I’m a good Mom, and I need some help being the Mom I want to be.
“Let’s countdown to CALM down…5-4-3….” I sing.
Usually, this works, but not today.
“NO!” my daughter screams, interrupting my Daniel Tiger mantra.
I empathize with my three-year-old. Her world’s opening up and she wants to dive right in. She’s working hard learning how to dress, share her things, and manage her emotions. With every try, she wants to get it right the first time. She wants proof she’s capable.
(This sounds remarkably familiar.)
“Sweetheart, this one’s for me, okay? 5-4-3-2-1…(EXHALE).”
All the Feelings
I don’t know why counting isn’t working today. I wonder, “Have if I’ve offered help too soon? Maybe it feels like I’m dismissing her feelings?”
STOP. Stop the feelings. Maybe it’s not you, Emily. Maybe she’s just three. Pause and take charge of yourself.
Empathy is my parenting superpower, and, at times, it’s also my weakness.
The other day my daughter was sick and I was in a store being “That Mom.” I was racing through the aisles desperately searching for medicine and toting her on my back. I was rushing and explaining every single step of how we were going to fix it.
“Remember the last time your tummy hurt like this? First, we’ll find the medicine, then we’ll get some juice…yes, yes the kind that comes in a bottle so we can mix it up, and then, and then, and then…”
I could not stop my head, my mouth, or my body. People were staring and I was sweating.
(Oh, the stares. The staring often takes “it” to the next level for me.)
I want to “ramp up” more and scream at them. Of course, this will do nothing to help ease the situation.
And I know that’s not the Mom I want to be.
My “Mom Calm”
For a minute, I just stop talking and think on this:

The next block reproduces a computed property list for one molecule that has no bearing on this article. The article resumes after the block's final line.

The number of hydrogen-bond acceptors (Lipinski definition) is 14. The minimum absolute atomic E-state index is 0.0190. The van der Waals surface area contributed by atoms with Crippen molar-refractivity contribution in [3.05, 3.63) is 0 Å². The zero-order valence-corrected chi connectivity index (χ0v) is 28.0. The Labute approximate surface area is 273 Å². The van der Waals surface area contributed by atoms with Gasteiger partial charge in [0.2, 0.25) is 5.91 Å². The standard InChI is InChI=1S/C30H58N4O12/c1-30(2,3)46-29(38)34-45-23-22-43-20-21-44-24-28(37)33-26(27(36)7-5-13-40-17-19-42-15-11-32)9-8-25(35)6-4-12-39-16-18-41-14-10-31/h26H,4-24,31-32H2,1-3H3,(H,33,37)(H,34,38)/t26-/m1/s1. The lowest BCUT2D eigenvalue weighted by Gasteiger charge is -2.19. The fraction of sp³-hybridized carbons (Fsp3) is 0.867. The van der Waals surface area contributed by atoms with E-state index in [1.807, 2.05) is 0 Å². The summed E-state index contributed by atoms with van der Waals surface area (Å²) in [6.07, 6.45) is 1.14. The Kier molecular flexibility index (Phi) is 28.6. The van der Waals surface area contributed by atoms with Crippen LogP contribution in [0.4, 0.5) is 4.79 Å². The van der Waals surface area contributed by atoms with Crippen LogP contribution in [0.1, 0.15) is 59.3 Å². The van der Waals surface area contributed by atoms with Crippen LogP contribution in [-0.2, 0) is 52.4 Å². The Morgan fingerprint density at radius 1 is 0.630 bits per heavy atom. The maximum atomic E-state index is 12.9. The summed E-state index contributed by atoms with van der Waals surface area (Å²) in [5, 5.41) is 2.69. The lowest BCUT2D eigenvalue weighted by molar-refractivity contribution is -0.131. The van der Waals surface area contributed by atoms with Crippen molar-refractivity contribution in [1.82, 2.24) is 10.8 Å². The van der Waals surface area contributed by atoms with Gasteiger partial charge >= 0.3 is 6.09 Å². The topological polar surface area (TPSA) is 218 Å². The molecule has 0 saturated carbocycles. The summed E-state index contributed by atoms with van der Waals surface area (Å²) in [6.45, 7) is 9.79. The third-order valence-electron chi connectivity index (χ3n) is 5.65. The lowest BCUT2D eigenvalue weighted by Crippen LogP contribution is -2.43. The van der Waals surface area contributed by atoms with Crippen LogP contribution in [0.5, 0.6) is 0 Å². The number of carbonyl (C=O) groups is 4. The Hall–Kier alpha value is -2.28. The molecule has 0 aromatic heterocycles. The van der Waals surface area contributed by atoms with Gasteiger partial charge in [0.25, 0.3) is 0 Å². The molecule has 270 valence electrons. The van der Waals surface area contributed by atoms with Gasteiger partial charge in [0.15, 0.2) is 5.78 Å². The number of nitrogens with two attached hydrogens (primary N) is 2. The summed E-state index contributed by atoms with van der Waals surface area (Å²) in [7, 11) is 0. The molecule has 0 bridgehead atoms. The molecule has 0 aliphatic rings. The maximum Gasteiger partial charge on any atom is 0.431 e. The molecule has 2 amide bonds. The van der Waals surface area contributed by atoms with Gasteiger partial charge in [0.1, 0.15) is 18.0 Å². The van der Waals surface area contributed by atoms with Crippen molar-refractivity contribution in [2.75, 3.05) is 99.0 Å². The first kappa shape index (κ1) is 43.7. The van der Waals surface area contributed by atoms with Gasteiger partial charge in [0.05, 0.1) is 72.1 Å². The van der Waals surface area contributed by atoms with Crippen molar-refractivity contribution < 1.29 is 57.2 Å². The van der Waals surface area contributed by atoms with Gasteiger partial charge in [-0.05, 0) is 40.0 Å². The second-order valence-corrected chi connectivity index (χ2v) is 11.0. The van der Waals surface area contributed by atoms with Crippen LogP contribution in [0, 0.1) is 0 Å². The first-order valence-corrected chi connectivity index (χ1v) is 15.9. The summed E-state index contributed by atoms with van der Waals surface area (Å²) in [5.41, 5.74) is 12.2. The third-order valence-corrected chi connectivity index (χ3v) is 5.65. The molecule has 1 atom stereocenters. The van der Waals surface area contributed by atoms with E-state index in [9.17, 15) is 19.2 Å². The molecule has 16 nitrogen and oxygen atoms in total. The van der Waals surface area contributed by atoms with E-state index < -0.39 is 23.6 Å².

“You’re the Mom, she’s the kid. You’re the Mom, she’s the kid.”
The lens of my perspective shifts from the wide angle (the calamity of the entire situation, my exhaustion, the stares) and tightens to just doing the right next thing for her that I can do.
I bring my energy down. I block her emotions and my own. I breathe and slow my pace.
I get myself safe so I can be safe for her. I remember that I need to help her now and that I can ask for my help later. Now that I’m calm, I can think clearly again and I know what to do. I deliver only the most important information for her to know in this moment, not the play-by-play of our solution.
“Sweetheart, I love you and you’re safe with me. I’ve got this. Maybe you’re feeling really scared right now because you’re not feeling well. I’m here for you and I know what to do. Moms have tricks for this kind of stuff. We’re a team and together we can do anything.”
She stops flailing and I feel her body ease.
I feel her calm melt into mine.
I Can Be Both
I can be a good Mom and need help.
I can be a good Mom and have hard moments.
Hard moments are a natural part of parenting, and having them doesn’t mean that I am any less a good parent. If I’m honest about the role I play, and if I learn and do better next time, then I’m doing my part.
I can have hard moments and I can recover them, for her and for me.
I’m a good Mom, and I have help.